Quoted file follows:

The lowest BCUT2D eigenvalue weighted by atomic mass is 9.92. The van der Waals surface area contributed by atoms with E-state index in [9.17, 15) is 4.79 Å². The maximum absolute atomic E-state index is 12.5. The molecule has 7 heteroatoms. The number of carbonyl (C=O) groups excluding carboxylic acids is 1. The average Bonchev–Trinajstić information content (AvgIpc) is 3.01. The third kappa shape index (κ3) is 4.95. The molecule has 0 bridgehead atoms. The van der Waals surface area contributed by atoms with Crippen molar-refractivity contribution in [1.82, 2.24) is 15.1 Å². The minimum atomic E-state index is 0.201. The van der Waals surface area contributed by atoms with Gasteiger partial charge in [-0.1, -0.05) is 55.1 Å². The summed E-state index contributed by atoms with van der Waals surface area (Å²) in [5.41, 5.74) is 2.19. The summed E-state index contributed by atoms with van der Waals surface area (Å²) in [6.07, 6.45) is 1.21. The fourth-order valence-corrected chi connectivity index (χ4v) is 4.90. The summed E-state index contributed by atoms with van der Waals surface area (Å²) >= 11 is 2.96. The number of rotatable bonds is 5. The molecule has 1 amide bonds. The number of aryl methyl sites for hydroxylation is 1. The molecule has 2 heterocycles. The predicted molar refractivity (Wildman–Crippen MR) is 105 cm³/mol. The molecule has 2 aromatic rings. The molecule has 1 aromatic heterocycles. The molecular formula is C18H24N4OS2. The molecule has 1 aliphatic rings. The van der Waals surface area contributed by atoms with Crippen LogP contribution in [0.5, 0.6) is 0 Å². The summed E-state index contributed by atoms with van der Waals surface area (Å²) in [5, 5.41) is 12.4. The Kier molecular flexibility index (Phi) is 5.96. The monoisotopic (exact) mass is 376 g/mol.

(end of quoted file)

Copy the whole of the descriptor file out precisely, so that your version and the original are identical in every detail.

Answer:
The lowest BCUT2D eigenvalue weighted by atomic mass is 9.92. The van der Waals surface area contributed by atoms with E-state index in [9.17, 15) is 4.79 Å². The maximum absolute atomic E-state index is 12.5. The molecule has 7 heteroatoms. The number of carbonyl (C=O) groups excluding carboxylic acids is 1. The average Bonchev–Trinajstić information content (AvgIpc) is 3.01. The third kappa shape index (κ3) is 4.95. The molecule has 0 bridgehead atoms. The van der Waals surface area contributed by atoms with Crippen molar-refractivity contribution in [1.82, 2.24) is 15.1 Å². The minimum atomic E-state index is 0.201. The van der Waals surface area contributed by atoms with Gasteiger partial charge in [-0.1, -0.05) is 55.1 Å². The summed E-state index contributed by atoms with van der Waals surface area (Å²) in [5.41, 5.74) is 2.19. The summed E-state index contributed by atoms with van der Waals surface area (Å²) in [6.07, 6.45) is 1.21. The fourth-order valence-corrected chi connectivity index (χ4v) is 4.90. The summed E-state index contributed by atoms with van der Waals surface area (Å²) >= 11 is 2.96. The number of rotatable bonds is 5. The molecule has 1 amide bonds. The number of aryl methyl sites for hydroxylation is 1. The molecule has 2 heterocycles. The predicted molar refractivity (Wildman–Crippen MR) is 105 cm³/mol. The molecule has 2 aromatic rings. The molecule has 1 aromatic heterocycles. The molecular formula is C18H24N4OS2. The molecule has 1 aliphatic rings. The van der Waals surface area contributed by atoms with Crippen LogP contribution in [0.5, 0.6) is 0 Å². The summed E-state index contributed by atoms with van der Waals surface area (Å²) in [5, 5.41) is 12.4. The Kier molecular flexibility index (Phi) is 5.96. The monoisotopic (exact) mass is 376 g/mol.